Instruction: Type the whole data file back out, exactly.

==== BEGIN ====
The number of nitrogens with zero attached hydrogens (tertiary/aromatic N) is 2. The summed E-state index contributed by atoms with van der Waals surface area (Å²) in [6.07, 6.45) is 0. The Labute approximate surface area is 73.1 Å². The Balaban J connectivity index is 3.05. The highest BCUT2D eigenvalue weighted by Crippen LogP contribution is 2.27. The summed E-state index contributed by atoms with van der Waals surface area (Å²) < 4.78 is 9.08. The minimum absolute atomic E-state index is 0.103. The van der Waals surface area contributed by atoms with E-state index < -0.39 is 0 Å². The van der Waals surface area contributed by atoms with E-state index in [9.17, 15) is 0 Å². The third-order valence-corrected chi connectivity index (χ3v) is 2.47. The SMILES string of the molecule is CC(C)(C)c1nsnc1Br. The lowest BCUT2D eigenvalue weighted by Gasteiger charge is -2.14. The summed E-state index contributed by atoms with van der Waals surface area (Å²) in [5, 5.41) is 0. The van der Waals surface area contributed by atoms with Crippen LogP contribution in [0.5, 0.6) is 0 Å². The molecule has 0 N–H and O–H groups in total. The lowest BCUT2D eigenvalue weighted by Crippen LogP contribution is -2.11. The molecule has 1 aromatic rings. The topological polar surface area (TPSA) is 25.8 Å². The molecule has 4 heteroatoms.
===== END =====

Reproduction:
The number of nitrogens with zero attached hydrogens (tertiary/aromatic N) is 2. The summed E-state index contributed by atoms with van der Waals surface area (Å²) in [6.07, 6.45) is 0. The Labute approximate surface area is 73.1 Å². The Balaban J connectivity index is 3.05. The highest BCUT2D eigenvalue weighted by Crippen LogP contribution is 2.27. The summed E-state index contributed by atoms with van der Waals surface area (Å²) < 4.78 is 9.08. The minimum absolute atomic E-state index is 0.103. The van der Waals surface area contributed by atoms with E-state index < -0.39 is 0 Å². The van der Waals surface area contributed by atoms with E-state index in [9.17, 15) is 0 Å². The third-order valence-corrected chi connectivity index (χ3v) is 2.47. The SMILES string of the molecule is CC(C)(C)c1nsnc1Br. The lowest BCUT2D eigenvalue weighted by Gasteiger charge is -2.14. The summed E-state index contributed by atoms with van der Waals surface area (Å²) in [5, 5.41) is 0. The van der Waals surface area contributed by atoms with Crippen LogP contribution in [0.5, 0.6) is 0 Å². The molecule has 0 N–H and O–H groups in total. The lowest BCUT2D eigenvalue weighted by Crippen LogP contribution is -2.11. The molecule has 1 aromatic rings. The topological polar surface area (TPSA) is 25.8 Å². The molecule has 4 heteroatoms.